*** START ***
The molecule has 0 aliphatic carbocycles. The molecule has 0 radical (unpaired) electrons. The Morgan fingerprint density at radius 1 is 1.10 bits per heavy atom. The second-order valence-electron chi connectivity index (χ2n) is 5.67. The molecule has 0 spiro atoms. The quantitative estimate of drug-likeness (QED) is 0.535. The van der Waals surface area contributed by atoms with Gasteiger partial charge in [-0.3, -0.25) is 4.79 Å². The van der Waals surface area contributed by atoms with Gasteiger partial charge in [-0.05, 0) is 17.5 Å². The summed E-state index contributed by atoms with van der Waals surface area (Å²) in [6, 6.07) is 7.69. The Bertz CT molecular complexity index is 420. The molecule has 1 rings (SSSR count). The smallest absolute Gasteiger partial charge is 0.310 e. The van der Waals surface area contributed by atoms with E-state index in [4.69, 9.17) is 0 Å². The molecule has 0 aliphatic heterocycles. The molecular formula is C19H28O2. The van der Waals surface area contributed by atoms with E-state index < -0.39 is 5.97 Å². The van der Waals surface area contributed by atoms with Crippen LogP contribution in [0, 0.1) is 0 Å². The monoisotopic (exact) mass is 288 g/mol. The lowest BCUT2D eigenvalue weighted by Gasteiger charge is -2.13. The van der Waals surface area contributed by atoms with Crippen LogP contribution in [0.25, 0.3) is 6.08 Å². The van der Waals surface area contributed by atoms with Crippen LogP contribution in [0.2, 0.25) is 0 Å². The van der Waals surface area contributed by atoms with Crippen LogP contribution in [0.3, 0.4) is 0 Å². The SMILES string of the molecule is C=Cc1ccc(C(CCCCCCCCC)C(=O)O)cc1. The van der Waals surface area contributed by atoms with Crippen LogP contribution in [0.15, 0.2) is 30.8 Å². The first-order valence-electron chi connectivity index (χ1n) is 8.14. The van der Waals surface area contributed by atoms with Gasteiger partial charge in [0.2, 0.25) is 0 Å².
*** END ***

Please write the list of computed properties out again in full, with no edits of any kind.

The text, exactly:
The molecule has 0 aliphatic carbocycles. The molecule has 0 radical (unpaired) electrons. The Morgan fingerprint density at radius 1 is 1.10 bits per heavy atom. The second-order valence-electron chi connectivity index (χ2n) is 5.67. The molecule has 0 spiro atoms. The quantitative estimate of drug-likeness (QED) is 0.535. The van der Waals surface area contributed by atoms with Gasteiger partial charge in [-0.3, -0.25) is 4.79 Å². The van der Waals surface area contributed by atoms with Gasteiger partial charge in [-0.05, 0) is 17.5 Å². The summed E-state index contributed by atoms with van der Waals surface area (Å²) in [6, 6.07) is 7.69. The Bertz CT molecular complexity index is 420. The molecule has 1 rings (SSSR count). The smallest absolute Gasteiger partial charge is 0.310 e. The van der Waals surface area contributed by atoms with E-state index in [4.69, 9.17) is 0 Å². The molecule has 0 aliphatic heterocycles. The molecular formula is C19H28O2. The van der Waals surface area contributed by atoms with E-state index < -0.39 is 5.97 Å². The van der Waals surface area contributed by atoms with Crippen LogP contribution in [0, 0.1) is 0 Å². The monoisotopic (exact) mass is 288 g/mol. The lowest BCUT2D eigenvalue weighted by Gasteiger charge is -2.13. The van der Waals surface area contributed by atoms with Crippen LogP contribution in [0.25, 0.3) is 6.08 Å². The van der Waals surface area contributed by atoms with Crippen LogP contribution in [0.2, 0.25) is 0 Å². The van der Waals surface area contributed by atoms with Crippen LogP contribution in [0.3, 0.4) is 0 Å². The SMILES string of the molecule is C=Cc1ccc(C(CCCCCCCCC)C(=O)O)cc1. The van der Waals surface area contributed by atoms with Crippen LogP contribution in [0.15, 0.2) is 30.8 Å². The first-order valence-electron chi connectivity index (χ1n) is 8.14. The van der Waals surface area contributed by atoms with Gasteiger partial charge in [0.2, 0.25) is 0 Å².